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It's Time for a Balanced Budget Amendment

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By Newt Gingrich

America is facing a fiscal crisis of the first order. Our national debt is spiraling to unprecedented and unsustainable levels.

Earlier this month, the White House predicted that the federal government will spend nearly $4 trillion this year. Meanwhile, it will collect barely $2 trillion in revenues.

After two years of profligate spending and a stunning rebuke at the polls, President Obama tried to create the impression during his State of the Union address that he was reevaluating the unchecked spending habits of his first two years in office:

"But now that the worst of the recession is over, we have to confront the fact that our government spends more than it takes in. That is not sustainable. Every day, families sacrifice to live within their means. They deserve a government that does the same."

Unfortunately, the President quickly proved these were just empty words. The 2012 budget proposed by the White House is a totally unserious and insulting continuation of the reckless big spending policies of Obama's first two years in office.

Obama Can Talk the Talk, But He Can't Walk the Walk

The talk from the White House sounds fiscally responsible, but the actual numbers show this administration is still in denial about our debt crisis.

The President plans on adding nearly $5 trillion more to the debt held by the American public between now and 2016, bringing the total that we owe to creditors to over $15 trillion dollars.

(For a bit of context, in 1999, the last year I was Speaker, the publicly-held debt was only $3.6 trillion, and we were in the process of paying down nearly $500 billion of our debt by balancing four consecutive budgets. The projected deficit in 2011 is nearly as large as ALL federal spending in 1999.)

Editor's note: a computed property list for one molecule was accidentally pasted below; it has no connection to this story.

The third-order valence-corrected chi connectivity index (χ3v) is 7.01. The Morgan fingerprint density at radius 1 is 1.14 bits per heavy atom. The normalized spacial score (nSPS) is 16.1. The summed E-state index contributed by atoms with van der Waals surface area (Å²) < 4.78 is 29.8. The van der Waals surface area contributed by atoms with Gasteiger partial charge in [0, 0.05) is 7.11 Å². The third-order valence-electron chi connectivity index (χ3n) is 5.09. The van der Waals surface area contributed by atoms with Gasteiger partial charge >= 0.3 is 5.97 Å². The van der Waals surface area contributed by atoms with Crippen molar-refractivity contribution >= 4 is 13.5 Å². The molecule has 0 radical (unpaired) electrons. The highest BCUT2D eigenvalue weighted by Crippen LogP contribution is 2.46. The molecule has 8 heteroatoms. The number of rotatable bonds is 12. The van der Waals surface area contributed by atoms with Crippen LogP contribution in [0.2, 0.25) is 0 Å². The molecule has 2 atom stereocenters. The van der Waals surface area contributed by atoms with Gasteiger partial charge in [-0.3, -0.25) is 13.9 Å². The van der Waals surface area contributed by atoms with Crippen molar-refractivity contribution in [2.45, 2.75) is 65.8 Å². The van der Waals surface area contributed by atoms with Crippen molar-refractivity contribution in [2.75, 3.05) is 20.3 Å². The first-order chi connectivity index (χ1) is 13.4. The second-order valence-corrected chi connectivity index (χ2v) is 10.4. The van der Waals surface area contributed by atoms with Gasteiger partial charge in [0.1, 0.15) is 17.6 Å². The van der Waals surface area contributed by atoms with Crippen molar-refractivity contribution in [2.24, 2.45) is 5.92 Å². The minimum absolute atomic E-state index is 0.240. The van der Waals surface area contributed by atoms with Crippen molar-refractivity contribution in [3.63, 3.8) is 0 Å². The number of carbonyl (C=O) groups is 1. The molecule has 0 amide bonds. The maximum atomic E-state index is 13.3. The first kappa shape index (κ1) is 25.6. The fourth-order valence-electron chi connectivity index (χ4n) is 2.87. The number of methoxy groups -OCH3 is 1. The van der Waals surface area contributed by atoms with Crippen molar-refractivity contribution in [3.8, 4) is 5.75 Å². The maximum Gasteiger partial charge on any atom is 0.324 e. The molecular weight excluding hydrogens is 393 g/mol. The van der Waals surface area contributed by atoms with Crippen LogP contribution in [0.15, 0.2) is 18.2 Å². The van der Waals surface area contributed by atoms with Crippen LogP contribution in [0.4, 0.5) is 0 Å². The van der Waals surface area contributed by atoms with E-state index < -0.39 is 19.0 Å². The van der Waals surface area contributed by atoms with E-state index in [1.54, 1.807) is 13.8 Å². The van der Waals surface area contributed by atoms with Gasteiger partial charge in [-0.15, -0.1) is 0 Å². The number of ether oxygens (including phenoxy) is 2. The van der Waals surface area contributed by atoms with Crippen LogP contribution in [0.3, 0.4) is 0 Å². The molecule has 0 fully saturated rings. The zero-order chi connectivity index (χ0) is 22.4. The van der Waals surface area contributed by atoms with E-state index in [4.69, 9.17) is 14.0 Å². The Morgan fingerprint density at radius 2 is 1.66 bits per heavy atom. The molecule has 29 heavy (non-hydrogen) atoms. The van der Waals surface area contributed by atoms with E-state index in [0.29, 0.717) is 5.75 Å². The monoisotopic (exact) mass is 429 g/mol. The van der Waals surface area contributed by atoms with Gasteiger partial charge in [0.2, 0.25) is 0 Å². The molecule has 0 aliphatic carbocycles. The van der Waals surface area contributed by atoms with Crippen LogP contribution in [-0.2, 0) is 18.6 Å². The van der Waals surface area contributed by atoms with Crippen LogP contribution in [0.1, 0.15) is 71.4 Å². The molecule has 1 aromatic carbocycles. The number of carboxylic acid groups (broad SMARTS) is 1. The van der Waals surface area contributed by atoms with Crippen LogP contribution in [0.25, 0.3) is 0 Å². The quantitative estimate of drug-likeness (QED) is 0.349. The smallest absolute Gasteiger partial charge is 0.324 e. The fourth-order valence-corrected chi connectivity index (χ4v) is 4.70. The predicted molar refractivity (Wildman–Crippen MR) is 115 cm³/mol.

Nevertheless, in the press conference where he revealed his budget, the President tried to recast himself as a diligent custodian of the country's fiscal house. He told reporters:

"What my budget does is to put forward some tough choices, some significant spending cuts, so that by the middle of this decade our annual spending will match our annual revenues. We will not be adding more to the national debt. So, to use a -- sort of an analogy that families are familiar with, we're not going to be running up the credit card anymore."

This posture from the President is fundamentally dishonest.

First, the numbers simply do not add up.

As the President's own Office of Management and Budget admits, in 2015 -- "the middle of our decade"-- the federal government will be taking in about $3.6 billion in revenues, but plans on spending $4.2 billion that year. That's because on top of new spending, in 2015 alone, we will be paying $494 billion in interest on our debt. That means that nearly 12% of all spending, more than half of what we will spend on all national security, will go just towards paying off our creditors. Much of this interest is owed on the roughly $3 trillion in debt that the President has already incurred in only 25 months in office.

Furthermore, Obama's own budget projections show that by 2021 the annual deficit will start growing again, to nearly $800 billion.

(To see how much Barack Obama plans to borrow and spend every year between now and 2021, check out Table S-1 on the White House's budget proposal here.)

Obama's "New Normal"

Second, many of the President's supporters have hyped the contention that this budget will aim to cut $1.1 trillion from the deficit over the next decade. This is technically true, but completely misses the point.

Federal spending jumped almost 18% between 2008 and 2009 thanks to the bank bailouts and stimulus. These programs were intended to be a one-time emergency jumpstart in 2009, then spending was supposed to return to more modest levels in the following years.